Professor Emer O’Hagan will be asking, “Do We Lack Moral Character?” If you’re in or around Saskatoon and want to take this in, the talk starts at 7pm, St. James Church basement (by The Refinery), 609 Dufferin Ave. More information about this meet (and the rest of the series) can be found here. It should be interesting.
As luck, or the Google God, would have it, I found an article from last year entitled Morals don’t come from God detailing some of the findings from a study done between Harvard and the University of Helsinki. Researchers concluded that religion had little to do with creating a sense of morality. To reach that point, they ran people through a number of psychological tests that would measure moral behaviour — or maybe studied results of people who’d taken them previously. The article isn’t too clear on that.
These tests present dilemmas ranging from how to handle freeloaders at ‘bring a dish’ dinner parties to the justification of killing someone to save others. Few, if any, of the answers can be looked up in holy books.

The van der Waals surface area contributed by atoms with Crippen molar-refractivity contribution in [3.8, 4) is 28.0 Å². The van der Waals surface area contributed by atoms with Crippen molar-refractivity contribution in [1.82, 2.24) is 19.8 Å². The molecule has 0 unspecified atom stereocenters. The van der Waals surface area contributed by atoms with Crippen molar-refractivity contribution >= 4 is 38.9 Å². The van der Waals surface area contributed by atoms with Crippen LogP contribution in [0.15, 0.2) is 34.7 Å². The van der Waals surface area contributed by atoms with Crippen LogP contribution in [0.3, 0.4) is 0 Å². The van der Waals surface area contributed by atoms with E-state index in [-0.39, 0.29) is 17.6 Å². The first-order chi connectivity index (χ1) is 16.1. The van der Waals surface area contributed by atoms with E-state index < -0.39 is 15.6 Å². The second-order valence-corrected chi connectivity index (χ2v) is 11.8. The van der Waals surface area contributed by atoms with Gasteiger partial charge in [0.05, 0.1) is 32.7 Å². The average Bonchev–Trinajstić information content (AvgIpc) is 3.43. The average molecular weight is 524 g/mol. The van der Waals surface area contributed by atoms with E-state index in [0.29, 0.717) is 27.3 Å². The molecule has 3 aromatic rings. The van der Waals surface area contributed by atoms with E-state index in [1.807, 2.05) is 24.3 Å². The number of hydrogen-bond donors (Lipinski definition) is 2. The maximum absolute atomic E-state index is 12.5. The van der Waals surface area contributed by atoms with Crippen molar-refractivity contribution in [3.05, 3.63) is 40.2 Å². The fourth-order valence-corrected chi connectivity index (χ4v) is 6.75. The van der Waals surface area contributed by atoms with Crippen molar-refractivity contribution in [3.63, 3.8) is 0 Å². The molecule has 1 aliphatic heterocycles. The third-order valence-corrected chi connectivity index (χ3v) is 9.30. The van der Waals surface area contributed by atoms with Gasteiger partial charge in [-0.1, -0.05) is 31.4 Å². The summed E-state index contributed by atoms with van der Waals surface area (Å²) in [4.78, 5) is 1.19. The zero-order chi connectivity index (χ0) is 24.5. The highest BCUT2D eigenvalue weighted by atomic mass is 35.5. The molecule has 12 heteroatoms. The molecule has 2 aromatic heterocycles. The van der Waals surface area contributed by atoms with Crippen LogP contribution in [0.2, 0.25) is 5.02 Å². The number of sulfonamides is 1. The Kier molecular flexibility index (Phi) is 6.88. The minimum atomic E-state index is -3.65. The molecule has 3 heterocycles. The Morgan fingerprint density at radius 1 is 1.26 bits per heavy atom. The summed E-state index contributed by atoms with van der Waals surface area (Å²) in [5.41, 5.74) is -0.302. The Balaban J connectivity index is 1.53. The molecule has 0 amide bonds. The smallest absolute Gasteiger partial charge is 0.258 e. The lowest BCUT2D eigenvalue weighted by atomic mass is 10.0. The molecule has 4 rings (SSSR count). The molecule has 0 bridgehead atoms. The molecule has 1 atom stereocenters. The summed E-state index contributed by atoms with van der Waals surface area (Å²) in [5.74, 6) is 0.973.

Thousands of people — varying widely in social background, age, education, religious affiliation and ethnicity — have taken the tests. Pyysiäinen and Hauser say the results (mainly still in the publication pipeline) indicate that “moral intuitions operate independently of religious background”, although religion may influence responses in a few highly specific cases.
A couple interesting theories are thrown in to question why religions would exist in the first place. Are they by-products of a human predilection toward believing in souls and an afterlife? Are they created solely for law-enforcement in group and community situations? They don’t answer those questions in the article, but the researchers, Pyysiäinen and Hauser, like the psychological theory.
They argue that human populations evolved moral ideas about behavioural norms — which themselves promoted group cooperation — before they became encoded in religious systems. The researchers suggest that we may possess an innate ‘moral grammar’ that guides these ideas.
The paper plays to a wider issue than this point of largely anthropological interest, for it challenges the assertion commonly made in defence of religion: that it inculcates a moral awareness. If we follow the authors’ line of thinking, religious people are no more likely to be moral than atheists.